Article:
It happens in an instant, doesn’t it?
One moment, the world’s best are dreaming of getting barreled and starting the Championship Tour in earnest. The next, it’s over, the waves subsiding and the sun setting on another season. And so it is now that the Lululemon Maui Pro—the tenth and final stop on the WSL women’s tour—has wrapped.
Of course, as the froth from the waves is whisked away by the December wind, there can be only one.
This year, that one is Carissa Moore.
It was the Australian, Stephanie Gilmore, that earned the event title at Lululemon Maui Pro after two days in Honolulu Bay (she defeated fellow Aussie, Tyler Wright, in the final with a score of 14.16 to 9.67), but make no mistake: the scene on those sands belonged to Carissa Moore.
Following the Maui Pro, the 27-year-old from Honolulu joined the elite ranks of only Lisa Andersen (USA), Wendy Botha (ZAF), Freida Zamba (USA), Layne Beachley (AUS), and Stephanie Gilmore (AUS) as a four-time WSL Women’s World Title recipient. Moore is also now Hawaii’s most successful professional surfer ever.
“I dreamed of this moment for a really long time,” continued Moore. “Each world title has been a little different and this one was definitely the hardest. Being in the Title race with Caroline and Lakey has been incredible and they’ve both really pushed me. I wouldn’t be here without my amazing support team. I felt so much love on this journey this year and it really pushed me through. This year I wanted to do things a little differently and my non-profit Moore Aloha has really given me that sense of purpose. It feels like things have come full circle and following in Duke’s footsteps in the Olympics gives me chills just to think about it. I hope to go to Tokyo and spread the aloha spirit and I’m really proud and honoured to represent the USA and in particular Hawaii.”
It’s been an incredible ride for Moore and we feel it’s a smart bet that this won’t be the last time she owns the title.
2019 WSL Championship Tour Results:
1 – Carissa Moore (HAW) 59,940 points
2 – Caroline Marks (USA) 55,454 points
3 – Lakey Peterson (USA) 55,125 points
4 – Stephanie Gilmore (AUS) 49,810 points
5 – Sally Fitzgibbons (AUS) 48,950 points
6 – Tatiana Weston-Webb (BRA) 41,560 points
7 – Courtney Conlogue (USA) 41,080 points
8 – Johanne Defay (FRA) 38,085 points
9 – Malia Manuel (HAW) 35,155 points
10 – Nikki Van Dijk (AUS) 28,625 points
It didn’t quite end how Lakey Peterson had envisioned it.
The 25-year-old Santa Barbara, CA-born pro and Blenders ambassador went into the 2019 WSL Championship Tour with her eyes on the top prize following a sensational second-place finish in 2018. And going into the Maui Pro, she was within close striking distance of first place.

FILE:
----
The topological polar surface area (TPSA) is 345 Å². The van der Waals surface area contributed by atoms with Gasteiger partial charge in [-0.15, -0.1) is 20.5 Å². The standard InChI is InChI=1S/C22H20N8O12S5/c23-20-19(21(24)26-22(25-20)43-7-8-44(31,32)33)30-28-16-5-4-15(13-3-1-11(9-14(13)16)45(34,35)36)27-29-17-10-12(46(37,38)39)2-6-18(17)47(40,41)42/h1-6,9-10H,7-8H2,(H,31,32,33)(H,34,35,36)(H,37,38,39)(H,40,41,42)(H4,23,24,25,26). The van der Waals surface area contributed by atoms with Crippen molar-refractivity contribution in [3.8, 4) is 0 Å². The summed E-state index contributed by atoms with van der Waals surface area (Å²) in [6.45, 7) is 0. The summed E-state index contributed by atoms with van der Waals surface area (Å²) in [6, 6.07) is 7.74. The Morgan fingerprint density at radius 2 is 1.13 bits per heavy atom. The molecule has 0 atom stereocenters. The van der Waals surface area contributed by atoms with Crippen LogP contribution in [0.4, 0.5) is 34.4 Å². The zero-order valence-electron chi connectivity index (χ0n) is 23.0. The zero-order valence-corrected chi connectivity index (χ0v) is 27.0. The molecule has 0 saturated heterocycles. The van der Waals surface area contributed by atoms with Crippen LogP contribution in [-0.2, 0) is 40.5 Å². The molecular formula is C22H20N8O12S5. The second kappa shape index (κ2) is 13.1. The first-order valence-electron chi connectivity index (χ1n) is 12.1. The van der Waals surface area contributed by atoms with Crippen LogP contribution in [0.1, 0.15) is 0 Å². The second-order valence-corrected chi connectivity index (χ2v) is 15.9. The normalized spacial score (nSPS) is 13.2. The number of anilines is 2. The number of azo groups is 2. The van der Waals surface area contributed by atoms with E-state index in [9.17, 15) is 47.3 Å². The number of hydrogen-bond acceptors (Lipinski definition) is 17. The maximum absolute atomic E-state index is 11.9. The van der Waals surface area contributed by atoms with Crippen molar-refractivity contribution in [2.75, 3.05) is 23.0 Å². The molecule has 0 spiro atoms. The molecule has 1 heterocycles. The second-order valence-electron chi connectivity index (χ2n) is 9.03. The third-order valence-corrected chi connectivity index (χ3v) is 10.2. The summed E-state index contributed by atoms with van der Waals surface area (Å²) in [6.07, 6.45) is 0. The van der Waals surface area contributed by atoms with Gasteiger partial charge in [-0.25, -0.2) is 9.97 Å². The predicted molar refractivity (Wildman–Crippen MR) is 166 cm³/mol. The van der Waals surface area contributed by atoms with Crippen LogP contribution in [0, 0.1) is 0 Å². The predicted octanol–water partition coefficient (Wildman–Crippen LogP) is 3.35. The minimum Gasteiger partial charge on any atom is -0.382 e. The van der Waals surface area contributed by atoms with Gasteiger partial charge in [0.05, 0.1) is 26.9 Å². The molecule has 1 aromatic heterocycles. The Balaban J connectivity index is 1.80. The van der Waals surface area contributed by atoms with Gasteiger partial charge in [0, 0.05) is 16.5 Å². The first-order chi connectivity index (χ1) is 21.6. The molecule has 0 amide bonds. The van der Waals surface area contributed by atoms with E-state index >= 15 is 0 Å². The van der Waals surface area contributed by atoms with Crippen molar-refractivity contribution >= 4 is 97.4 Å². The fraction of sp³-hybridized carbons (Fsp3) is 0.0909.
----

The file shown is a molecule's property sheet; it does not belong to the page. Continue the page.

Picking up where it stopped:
A defeat in the Round of 16 to Tyler Wright (11.60 to 12.67), however, put an end to her 2019 World Title dream.
Still, Lakey landed on the CT podium for the year off the back of stellar mid-season performances. It began at Margaret River Pro in Western Australia in June, where she conquered her fear of the sharks and nabbed her first event title of the year—at a place she had never won previously.
"This event has been a hard one for me to overcome," said Peterson following her Margaret River win. "After beating Stephanie and Carissa and making it through the quarterfinals, I found some extra momentum and fire and had definitely figured it out at Main Break. Tatiana was surfing so well so a big congratulations to her.”
Her scintillating performance at Freshwater Pro at Lemoore (Cali’s Surf Ranch) in September rocketed her up the rankings—her clutch air-reverse in the Bonus Run earned her the event title over France’s Johanne Defay.
“I just can’t believe it, I feel like God was just with me on that one and I gave it everything I had,” Lakey said at Freshwater Pro. “It all just came together today and it’s super special. I want to dedicate this win to everyone who was a part of the climate strike after watching everything on TV yesterday and how much our Earth needs our help right now.”
While Lakey entered the Lululemon Maui Pro as the world’s #2, she finishes third on the podium for the year. Still, her two WSL event titles this season—including her personal breakthrough in Western Australia—gives Lakey plenty to build on in her 2020 campaign.
And damn, we can’t wait to see it all unfold. Here’s to 2020, Lakey!